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The Wallflower Avant-GardeModernism, Sexuality, and Queer Ekphrasis$
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Brian Glavey

Print publication date: 2015

Print ISBN-13: 9780190202651

Published to Oxford Scholarship Online: October 2015

DOI: 10.1093/acprof:oso/9780190202651.001.0001

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Frank O’Hara Nude with Boots

Frank O’Hara Nude with Boots

Chapter:
(p.103) { 4 } Frank O’Hara Nude with Boots
Source:
The Wallflower Avant-Garde
Author(s):

Brian Glavey

Publisher:
Oxford University Press
DOI:10.1093/acprof:oso/9780190202651.003.0005

Although often read as a poet of motion, Frank O’Hara’s work is also invested in the erotic power of the static and monumental. This chapter underlines an obvious fact revealed by the scores of portraits painted and sculpted of him: O’Hara spent a great deal of time standing still. Like Gertrude Stein, O’Hara shaped his poetic practice not only in relation to the experience of admiring and interpreting the visual art produced by his friends but also by sitting for it. The poet’s identifications with works of art are important interventions in the ekphrastic tradition and attempts to imagine visible forms of homoerotic masculinity. O’Hara identifies with his public image and works to transform the postwar association of gay men with mimesis. The potentially surprising fact is that, despite his reputation as a poet among painters, O’Hara often conceptualizes his own aesthetic in relation to sculpture rather than paint.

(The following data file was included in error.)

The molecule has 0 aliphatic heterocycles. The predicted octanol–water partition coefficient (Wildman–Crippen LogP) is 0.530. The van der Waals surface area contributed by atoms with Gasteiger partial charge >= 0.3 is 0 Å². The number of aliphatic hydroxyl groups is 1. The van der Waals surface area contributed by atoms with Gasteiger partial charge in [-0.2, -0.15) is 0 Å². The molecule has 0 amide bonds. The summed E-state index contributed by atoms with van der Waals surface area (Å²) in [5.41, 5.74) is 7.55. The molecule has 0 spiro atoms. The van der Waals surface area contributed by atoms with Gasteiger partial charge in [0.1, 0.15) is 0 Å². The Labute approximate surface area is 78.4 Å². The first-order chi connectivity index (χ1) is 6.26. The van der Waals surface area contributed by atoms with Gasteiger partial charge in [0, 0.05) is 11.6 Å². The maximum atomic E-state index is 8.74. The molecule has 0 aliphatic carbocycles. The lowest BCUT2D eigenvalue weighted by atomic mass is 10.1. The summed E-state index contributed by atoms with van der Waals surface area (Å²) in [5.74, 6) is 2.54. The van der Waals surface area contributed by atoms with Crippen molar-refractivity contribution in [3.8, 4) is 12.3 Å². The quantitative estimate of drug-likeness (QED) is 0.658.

Keywords:   Frank O’Hara, ekphrasis, sculpture, mimesis

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